Bradley Wiggins: 'Reformed dopers can help cycling'

Bradley Wiggins wins the Tour De France on July 22, 2012
© PA Photos
Bradley Wiggins believes that some cyclists who have admitted doping can help those coming in to the sport to avoid going down the same route.

Bradley Wiggins has said that reformed drug cheats can help prevent young cyclists from following the same path.

Team Sky, the outfit that the 2012 Tour de France winner rides for, operate a zero-tolerance policy towards drug use, parting ways with several members of staff over the winter in the wake of the Lance Armstrong revelations.

The 32-year-old told Sky Sports News: "People make mistakes in life, and a lot of these people have made decisions 10-15 years ago which are coming back to haunt them. They can't be vilified for that in some areas.

"Bobby Julich is a classic example - in 1998 he finished third in the Tour de France, he's admitted to doping and has now moved on from the team. While he served his time here was 100% an advocate of anti-doping as someone who'd experienced it and been put under pressure to do what he did back in '98.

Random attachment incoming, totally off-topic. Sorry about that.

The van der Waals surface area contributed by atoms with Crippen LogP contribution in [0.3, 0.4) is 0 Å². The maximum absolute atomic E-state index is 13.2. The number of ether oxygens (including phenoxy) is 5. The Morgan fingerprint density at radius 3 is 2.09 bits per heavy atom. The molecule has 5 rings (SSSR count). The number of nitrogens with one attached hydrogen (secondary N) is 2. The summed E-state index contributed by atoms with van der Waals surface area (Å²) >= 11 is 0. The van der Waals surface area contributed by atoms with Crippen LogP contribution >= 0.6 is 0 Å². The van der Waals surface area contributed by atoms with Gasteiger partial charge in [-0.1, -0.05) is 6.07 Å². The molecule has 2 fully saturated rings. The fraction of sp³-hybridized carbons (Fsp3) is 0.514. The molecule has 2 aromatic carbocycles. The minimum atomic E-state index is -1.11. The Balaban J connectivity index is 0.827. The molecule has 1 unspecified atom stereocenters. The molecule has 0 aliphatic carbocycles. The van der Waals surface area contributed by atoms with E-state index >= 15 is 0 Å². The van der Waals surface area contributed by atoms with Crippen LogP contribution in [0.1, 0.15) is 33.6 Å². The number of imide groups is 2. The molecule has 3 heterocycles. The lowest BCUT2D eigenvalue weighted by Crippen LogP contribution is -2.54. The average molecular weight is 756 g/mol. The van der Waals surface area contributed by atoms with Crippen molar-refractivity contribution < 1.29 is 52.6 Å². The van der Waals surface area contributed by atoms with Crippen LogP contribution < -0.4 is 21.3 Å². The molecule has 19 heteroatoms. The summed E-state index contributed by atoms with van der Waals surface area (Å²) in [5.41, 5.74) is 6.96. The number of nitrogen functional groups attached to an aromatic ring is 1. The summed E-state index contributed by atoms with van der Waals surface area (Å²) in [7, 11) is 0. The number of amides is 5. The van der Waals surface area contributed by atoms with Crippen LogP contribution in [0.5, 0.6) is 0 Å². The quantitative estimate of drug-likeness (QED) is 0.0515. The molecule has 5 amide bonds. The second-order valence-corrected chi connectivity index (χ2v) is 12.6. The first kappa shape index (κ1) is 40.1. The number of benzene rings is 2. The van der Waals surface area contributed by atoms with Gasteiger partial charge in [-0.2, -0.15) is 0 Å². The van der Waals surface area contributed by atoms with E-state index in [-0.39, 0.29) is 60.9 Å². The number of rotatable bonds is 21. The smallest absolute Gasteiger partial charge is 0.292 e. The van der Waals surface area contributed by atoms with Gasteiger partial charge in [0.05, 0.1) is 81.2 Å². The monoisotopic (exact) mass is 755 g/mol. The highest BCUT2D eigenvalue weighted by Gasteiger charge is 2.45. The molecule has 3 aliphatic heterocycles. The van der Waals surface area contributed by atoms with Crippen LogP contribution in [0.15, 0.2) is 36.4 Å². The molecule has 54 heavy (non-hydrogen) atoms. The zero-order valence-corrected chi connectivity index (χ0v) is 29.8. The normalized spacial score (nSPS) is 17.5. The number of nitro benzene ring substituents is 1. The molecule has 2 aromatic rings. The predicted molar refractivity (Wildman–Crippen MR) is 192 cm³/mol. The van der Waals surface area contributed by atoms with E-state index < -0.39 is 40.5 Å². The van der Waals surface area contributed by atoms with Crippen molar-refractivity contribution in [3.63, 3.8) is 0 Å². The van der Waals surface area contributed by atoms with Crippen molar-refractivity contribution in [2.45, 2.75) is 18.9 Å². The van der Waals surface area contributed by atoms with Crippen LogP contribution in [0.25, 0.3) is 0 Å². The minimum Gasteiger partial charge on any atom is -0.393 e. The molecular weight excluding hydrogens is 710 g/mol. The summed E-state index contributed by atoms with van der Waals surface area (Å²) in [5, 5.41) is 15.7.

"I think in some cases the reformed characters, David Millar and that, as people who've actually experienced it they can help youngsters on the way not to go, and I think in a way we need some of those people within this sport."

Earlier this week, Wiggins criticised the UCI's handling of the Armstrong doping scandal, after the American confessed to using performance-enhancing substances during his seven Tour de France wins in an interview with Oprah Winfrey.

David Millar
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